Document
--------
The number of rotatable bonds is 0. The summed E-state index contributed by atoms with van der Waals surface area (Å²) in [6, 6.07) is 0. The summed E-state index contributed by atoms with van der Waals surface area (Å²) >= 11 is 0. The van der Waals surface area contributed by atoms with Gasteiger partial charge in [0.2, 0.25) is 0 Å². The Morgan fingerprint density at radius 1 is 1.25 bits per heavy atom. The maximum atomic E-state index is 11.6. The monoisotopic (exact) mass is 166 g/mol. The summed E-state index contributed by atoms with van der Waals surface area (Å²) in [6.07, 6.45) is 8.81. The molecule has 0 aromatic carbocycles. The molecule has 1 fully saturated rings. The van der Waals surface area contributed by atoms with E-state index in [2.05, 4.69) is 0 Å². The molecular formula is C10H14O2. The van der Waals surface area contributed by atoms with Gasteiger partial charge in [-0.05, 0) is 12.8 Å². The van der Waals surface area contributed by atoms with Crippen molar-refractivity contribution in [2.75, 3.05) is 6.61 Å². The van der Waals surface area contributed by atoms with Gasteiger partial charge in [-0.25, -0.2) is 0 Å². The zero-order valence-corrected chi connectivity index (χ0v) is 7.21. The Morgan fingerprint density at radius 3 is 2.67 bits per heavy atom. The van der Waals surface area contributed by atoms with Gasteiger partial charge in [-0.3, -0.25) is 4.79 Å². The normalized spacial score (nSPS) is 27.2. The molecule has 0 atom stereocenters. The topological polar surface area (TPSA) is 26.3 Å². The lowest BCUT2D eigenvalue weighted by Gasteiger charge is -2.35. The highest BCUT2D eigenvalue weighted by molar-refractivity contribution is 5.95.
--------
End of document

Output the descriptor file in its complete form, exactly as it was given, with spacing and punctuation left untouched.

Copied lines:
The number of rotatable bonds is 0. The summed E-state index contributed by atoms with van der Waals surface area (Å²) in [6, 6.07) is 0. The summed E-state index contributed by atoms with van der Waals surface area (Å²) >= 11 is 0. The van der Waals surface area contributed by atoms with Gasteiger partial charge in [0.2, 0.25) is 0 Å². The Morgan fingerprint density at radius 1 is 1.25 bits per heavy atom. The maximum atomic E-state index is 11.6. The monoisotopic (exact) mass is 166 g/mol. The summed E-state index contributed by atoms with van der Waals surface area (Å²) in [6.07, 6.45) is 8.81. The molecule has 0 aromatic carbocycles. The molecule has 1 fully saturated rings. The van der Waals surface area contributed by atoms with E-state index in [2.05, 4.69) is 0 Å². The molecular formula is C10H14O2. The van der Waals surface area contributed by atoms with Gasteiger partial charge in [-0.05, 0) is 12.8 Å². The van der Waals surface area contributed by atoms with Crippen molar-refractivity contribution in [2.75, 3.05) is 6.61 Å². The van der Waals surface area contributed by atoms with Gasteiger partial charge in [-0.25, -0.2) is 0 Å². The zero-order valence-corrected chi connectivity index (χ0v) is 7.21. The Morgan fingerprint density at radius 3 is 2.67 bits per heavy atom. The van der Waals surface area contributed by atoms with Gasteiger partial charge in [-0.3, -0.25) is 4.79 Å². The normalized spacial score (nSPS) is 27.2. The molecule has 0 atom stereocenters. The topological polar surface area (TPSA) is 26.3 Å². The lowest BCUT2D eigenvalue weighted by Gasteiger charge is -2.35. The highest BCUT2D eigenvalue weighted by molar-refractivity contribution is 5.95.